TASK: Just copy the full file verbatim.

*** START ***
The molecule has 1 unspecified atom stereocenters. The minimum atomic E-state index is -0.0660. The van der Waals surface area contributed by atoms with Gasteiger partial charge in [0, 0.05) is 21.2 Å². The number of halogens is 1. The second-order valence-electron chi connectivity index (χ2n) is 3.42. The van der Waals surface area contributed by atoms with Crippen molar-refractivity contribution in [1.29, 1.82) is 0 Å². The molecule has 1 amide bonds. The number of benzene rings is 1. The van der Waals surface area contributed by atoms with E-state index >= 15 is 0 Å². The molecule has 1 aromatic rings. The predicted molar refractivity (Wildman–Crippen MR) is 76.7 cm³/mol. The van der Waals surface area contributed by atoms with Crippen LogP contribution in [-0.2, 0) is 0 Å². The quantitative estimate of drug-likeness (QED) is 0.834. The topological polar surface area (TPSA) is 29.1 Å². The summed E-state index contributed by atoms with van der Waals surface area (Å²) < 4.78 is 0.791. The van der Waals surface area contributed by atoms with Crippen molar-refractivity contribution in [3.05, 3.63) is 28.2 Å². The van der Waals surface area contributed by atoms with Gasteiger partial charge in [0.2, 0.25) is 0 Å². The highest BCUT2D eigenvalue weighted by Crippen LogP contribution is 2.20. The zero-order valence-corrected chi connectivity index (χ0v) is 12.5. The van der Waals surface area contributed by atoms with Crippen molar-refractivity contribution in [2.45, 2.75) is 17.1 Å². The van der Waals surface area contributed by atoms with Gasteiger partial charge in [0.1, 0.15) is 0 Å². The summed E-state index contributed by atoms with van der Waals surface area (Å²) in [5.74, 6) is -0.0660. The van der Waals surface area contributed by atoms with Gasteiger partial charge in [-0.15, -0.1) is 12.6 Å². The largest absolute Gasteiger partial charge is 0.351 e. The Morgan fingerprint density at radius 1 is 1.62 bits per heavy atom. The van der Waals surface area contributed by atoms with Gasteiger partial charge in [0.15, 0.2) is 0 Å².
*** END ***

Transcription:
The molecule has 1 unspecified atom stereocenters. The minimum atomic E-state index is -0.0660. The van der Waals surface area contributed by atoms with Gasteiger partial charge in [0, 0.05) is 21.2 Å². The number of halogens is 1. The second-order valence-electron chi connectivity index (χ2n) is 3.42. The van der Waals surface area contributed by atoms with Crippen molar-refractivity contribution in [1.29, 1.82) is 0 Å². The molecule has 1 amide bonds. The number of benzene rings is 1. The van der Waals surface area contributed by atoms with E-state index >= 15 is 0 Å². The molecule has 1 aromatic rings. The predicted molar refractivity (Wildman–Crippen MR) is 76.7 cm³/mol. The van der Waals surface area contributed by atoms with Crippen LogP contribution in [-0.2, 0) is 0 Å². The quantitative estimate of drug-likeness (QED) is 0.834. The topological polar surface area (TPSA) is 29.1 Å². The summed E-state index contributed by atoms with van der Waals surface area (Å²) < 4.78 is 0.791. The van der Waals surface area contributed by atoms with Crippen molar-refractivity contribution in [3.05, 3.63) is 28.2 Å². The van der Waals surface area contributed by atoms with Gasteiger partial charge in [0.2, 0.25) is 0 Å². The highest BCUT2D eigenvalue weighted by Crippen LogP contribution is 2.20. The zero-order valence-corrected chi connectivity index (χ0v) is 12.5. The van der Waals surface area contributed by atoms with Crippen molar-refractivity contribution in [2.45, 2.75) is 17.1 Å². The van der Waals surface area contributed by atoms with Gasteiger partial charge in [0.1, 0.15) is 0 Å². The summed E-state index contributed by atoms with van der Waals surface area (Å²) in [5.74, 6) is -0.0660. The van der Waals surface area contributed by atoms with Gasteiger partial charge in [-0.15, -0.1) is 12.6 Å². The largest absolute Gasteiger partial charge is 0.351 e. The Morgan fingerprint density at radius 1 is 1.62 bits per heavy atom. The van der Waals surface area contributed by atoms with Gasteiger partial charge in [0.15, 0.2) is 0 Å².